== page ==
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Risks of bodybuilding supplements

Portfolio politics

Louise Newson

Tuesday, 18 August 2015

Sport and Fitness Supplement_shutterstock_112420199.jpgIn our village, a new shop has recently opened which is run by personal trainers and sells food supplements. The shelves are deep and full with various bottles containing products I have never heard of. This shop is well advertised locally and always seems busy.

I was interested to read that since 2007, sales of legal bodybuilding supplements in the UK have more than doubled to now be worth more than £20 million. This obsessive use of bodybuilding supplements has lead to some psychologists stating that this is a type of eating disorder. More men are striving to be more muscular and lean and taking any measures possible to do this.

Although supplements are legal, they are not without risks. They were originally designed to aid muscle recovery after workouts and to help boost muscle mass. However, nearly a quarter of men who take them admit to having them instead of a regular meal.

The use of these protein supplements has been associated with osteoporosis and renal failure. Experts state that protein supplements are not necessary and people can obtain enough protein naturally from eating meat and drinking milk.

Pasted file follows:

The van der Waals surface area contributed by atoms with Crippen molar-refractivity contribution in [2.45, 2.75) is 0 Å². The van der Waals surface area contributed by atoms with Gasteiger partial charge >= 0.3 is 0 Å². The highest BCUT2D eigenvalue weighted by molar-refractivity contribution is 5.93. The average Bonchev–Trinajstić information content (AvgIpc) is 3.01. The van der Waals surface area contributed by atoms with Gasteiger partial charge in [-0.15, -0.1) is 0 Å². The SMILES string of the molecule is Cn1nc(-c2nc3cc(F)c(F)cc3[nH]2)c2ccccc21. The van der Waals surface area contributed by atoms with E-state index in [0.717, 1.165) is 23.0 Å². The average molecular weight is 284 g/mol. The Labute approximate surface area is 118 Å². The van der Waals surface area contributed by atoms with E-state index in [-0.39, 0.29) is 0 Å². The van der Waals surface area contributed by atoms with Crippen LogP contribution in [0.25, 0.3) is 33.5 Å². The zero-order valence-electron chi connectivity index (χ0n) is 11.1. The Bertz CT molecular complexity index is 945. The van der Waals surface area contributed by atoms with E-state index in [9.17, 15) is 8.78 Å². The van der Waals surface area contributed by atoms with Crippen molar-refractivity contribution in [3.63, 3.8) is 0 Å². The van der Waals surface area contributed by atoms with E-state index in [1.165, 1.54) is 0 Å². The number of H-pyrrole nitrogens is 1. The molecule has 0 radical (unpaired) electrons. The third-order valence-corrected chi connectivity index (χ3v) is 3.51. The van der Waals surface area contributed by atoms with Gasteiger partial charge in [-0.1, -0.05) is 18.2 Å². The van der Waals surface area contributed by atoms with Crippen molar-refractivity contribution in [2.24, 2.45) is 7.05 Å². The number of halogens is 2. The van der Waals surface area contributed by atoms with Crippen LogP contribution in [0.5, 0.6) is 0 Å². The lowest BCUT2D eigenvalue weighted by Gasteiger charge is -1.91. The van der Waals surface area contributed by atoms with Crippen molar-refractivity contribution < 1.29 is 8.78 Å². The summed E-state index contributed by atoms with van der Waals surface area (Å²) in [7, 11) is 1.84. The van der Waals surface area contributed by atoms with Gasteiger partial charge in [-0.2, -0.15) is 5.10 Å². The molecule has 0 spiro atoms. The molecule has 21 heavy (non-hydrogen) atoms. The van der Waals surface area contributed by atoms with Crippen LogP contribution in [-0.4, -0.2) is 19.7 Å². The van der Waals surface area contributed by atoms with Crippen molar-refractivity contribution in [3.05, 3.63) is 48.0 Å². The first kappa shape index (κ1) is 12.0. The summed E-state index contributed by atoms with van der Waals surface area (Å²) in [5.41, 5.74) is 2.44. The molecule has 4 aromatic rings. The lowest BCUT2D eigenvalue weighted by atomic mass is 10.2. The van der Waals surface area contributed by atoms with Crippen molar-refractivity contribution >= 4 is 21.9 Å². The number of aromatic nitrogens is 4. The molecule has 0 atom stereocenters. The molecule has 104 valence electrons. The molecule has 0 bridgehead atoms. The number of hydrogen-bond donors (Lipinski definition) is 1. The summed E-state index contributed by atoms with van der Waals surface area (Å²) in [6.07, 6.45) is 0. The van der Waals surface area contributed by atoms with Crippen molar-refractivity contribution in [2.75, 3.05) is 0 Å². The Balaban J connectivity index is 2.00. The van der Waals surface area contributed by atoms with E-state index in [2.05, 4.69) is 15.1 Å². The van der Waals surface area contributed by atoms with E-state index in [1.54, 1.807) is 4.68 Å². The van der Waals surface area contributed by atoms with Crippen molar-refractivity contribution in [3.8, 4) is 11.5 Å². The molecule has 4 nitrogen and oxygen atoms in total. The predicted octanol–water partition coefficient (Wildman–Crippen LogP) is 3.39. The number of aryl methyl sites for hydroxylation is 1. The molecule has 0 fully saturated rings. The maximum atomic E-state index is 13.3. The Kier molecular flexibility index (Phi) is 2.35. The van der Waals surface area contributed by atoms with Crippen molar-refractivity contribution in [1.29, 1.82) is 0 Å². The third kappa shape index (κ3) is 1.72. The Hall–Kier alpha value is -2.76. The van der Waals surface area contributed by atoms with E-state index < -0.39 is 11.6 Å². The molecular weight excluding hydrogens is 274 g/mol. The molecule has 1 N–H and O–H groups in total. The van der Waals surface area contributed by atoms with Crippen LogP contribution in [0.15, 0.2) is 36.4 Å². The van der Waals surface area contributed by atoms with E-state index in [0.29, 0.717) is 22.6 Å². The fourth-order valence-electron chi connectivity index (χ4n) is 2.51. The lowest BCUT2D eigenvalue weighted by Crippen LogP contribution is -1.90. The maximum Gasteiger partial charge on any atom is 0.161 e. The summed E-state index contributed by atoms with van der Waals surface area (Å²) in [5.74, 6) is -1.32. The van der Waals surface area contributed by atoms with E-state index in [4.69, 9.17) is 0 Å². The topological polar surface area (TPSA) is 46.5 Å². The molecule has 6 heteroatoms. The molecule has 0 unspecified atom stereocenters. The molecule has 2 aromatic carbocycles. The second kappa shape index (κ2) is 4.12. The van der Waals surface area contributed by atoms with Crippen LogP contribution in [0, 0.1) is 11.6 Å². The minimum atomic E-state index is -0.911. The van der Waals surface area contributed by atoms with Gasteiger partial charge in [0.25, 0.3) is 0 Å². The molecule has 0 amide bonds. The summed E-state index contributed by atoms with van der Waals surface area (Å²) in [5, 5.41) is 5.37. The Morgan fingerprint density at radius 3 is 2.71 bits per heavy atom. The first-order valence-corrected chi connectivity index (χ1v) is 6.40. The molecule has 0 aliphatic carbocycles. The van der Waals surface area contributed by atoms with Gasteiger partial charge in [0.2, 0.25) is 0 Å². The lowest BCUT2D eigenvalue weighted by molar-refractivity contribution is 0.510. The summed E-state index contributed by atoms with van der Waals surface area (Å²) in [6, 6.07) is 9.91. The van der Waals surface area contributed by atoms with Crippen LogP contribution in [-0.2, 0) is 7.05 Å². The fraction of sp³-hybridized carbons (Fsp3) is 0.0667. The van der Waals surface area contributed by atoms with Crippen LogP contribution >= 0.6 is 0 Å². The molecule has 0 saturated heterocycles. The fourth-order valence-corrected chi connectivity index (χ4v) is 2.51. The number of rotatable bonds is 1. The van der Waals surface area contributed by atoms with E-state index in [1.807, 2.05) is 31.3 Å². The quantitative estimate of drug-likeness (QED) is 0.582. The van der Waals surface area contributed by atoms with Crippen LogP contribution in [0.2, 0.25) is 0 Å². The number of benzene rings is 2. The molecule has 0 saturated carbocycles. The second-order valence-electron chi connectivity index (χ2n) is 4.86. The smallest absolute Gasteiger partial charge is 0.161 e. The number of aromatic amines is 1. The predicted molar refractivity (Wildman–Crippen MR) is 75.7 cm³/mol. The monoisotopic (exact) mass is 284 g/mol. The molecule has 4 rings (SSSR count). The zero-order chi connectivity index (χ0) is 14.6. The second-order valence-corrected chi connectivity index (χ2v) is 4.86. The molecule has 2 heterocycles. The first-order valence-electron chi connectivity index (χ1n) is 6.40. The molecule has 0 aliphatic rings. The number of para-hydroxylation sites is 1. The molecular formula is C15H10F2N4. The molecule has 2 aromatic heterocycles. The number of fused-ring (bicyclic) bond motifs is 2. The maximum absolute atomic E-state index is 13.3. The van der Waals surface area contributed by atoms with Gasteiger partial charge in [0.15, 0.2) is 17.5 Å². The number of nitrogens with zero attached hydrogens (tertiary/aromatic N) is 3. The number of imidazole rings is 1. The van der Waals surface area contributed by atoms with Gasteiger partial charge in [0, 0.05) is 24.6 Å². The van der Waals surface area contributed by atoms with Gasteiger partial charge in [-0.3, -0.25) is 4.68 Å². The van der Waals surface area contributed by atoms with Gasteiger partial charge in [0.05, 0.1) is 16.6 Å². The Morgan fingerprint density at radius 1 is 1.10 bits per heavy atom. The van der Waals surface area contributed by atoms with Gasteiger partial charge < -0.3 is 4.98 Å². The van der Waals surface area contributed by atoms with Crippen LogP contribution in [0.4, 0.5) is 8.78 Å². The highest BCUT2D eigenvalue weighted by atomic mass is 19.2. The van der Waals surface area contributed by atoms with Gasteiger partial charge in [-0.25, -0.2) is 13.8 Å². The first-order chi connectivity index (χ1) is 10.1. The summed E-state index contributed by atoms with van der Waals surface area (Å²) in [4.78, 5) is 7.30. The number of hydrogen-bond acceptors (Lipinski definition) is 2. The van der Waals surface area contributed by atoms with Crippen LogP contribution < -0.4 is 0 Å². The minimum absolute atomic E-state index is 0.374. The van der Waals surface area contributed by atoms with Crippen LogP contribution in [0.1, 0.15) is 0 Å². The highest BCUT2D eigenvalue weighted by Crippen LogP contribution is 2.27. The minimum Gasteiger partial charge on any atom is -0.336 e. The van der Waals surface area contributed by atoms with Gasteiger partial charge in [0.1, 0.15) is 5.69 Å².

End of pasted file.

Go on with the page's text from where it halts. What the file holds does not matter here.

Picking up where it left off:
Some other supplements containing androstenedione or creatinine have been shown to be associated with a higher risk of developing testicular cancer. One study even found that those men who took supplements had a 65% increased risk of developing testicular cancer compared to those who didn’t take them.1

Potential long-term adverse health consequences of taking androstenedione long-term in men include testicular atrophy, impotence and the development of female characteristics such as breast enlargement. Androstenedione is not available to buy from shops, but is available to buy over the Internet.

Men (and women) taking supplements need to be fully informed about possible dangers of taking them.

Reference

  1. N Li, R Hauser, et al. Muscle-building supplement use and increased risk of testicular germ cell cancer in men from Connecticut and Massachusetts. British Journal of Cancer 112, 1247-1250 (31 March 2015). doi:10.1038/bjc.2015.26

Author's Image

Louise Newson

Louise is a part-time GP in Solihull, as well as a writer for numerous medical publications, including www.patient.info. She is an Editor and Reviewer for e-learning courses for the RCGP. She is an Editor for Geriatric Medicine journal and the British Journal of Family Medicine. Louise has contributed to various healthcare articles in many different newspapers and magazines and is the spokesperson for The Information Standard. She has also done television and radio work. Louise is a medical consultant for Maverick TV and has participated regularly in ‘Embarrassing Bodies Live from the Clinic’. Louise has three young children and is married to a consultant urological surgeon. Although her spare time is limited she enjoys practising ashtanga yoga regularly and loves road cycling – she has raised over £2K for a local charity, Molly Olly Wishes by competing in a 120km cycle ride!
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